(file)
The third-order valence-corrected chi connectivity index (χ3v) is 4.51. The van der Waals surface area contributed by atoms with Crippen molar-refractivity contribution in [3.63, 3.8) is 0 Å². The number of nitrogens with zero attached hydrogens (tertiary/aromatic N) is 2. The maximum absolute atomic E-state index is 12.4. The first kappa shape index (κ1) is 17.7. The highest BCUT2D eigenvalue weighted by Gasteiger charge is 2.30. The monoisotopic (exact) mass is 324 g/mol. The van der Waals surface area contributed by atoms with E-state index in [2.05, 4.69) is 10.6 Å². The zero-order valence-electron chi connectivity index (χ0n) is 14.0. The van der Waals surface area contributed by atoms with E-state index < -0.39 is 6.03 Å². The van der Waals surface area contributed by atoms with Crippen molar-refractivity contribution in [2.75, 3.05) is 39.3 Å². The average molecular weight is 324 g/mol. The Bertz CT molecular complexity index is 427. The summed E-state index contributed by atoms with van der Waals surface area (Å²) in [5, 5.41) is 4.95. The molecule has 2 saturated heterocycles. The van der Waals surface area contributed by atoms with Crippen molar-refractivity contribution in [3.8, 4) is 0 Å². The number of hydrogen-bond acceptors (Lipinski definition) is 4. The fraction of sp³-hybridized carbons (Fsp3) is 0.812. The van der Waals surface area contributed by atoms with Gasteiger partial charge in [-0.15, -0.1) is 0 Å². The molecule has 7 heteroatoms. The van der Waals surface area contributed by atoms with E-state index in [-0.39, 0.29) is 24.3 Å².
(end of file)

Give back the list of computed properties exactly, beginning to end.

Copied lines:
The third-order valence-corrected chi connectivity index (χ3v) is 4.51. The van der Waals surface area contributed by atoms with Crippen molar-refractivity contribution in [3.63, 3.8) is 0 Å². The number of nitrogens with zero attached hydrogens (tertiary/aromatic N) is 2. The maximum absolute atomic E-state index is 12.4. The first kappa shape index (κ1) is 17.7. The highest BCUT2D eigenvalue weighted by Gasteiger charge is 2.30. The monoisotopic (exact) mass is 324 g/mol. The van der Waals surface area contributed by atoms with E-state index in [2.05, 4.69) is 10.6 Å². The zero-order valence-electron chi connectivity index (χ0n) is 14.0. The van der Waals surface area contributed by atoms with E-state index < -0.39 is 6.03 Å². The van der Waals surface area contributed by atoms with Crippen molar-refractivity contribution in [2.75, 3.05) is 39.3 Å². The average molecular weight is 324 g/mol. The Bertz CT molecular complexity index is 427. The summed E-state index contributed by atoms with van der Waals surface area (Å²) in [5, 5.41) is 4.95. The molecule has 2 saturated heterocycles. The van der Waals surface area contributed by atoms with Crippen molar-refractivity contribution in [3.8, 4) is 0 Å². The number of hydrogen-bond acceptors (Lipinski definition) is 4. The fraction of sp³-hybridized carbons (Fsp3) is 0.812. The van der Waals surface area contributed by atoms with Gasteiger partial charge in [-0.15, -0.1) is 0 Å². The molecule has 7 heteroatoms. The van der Waals surface area contributed by atoms with E-state index in [-0.39, 0.29) is 24.3 Å².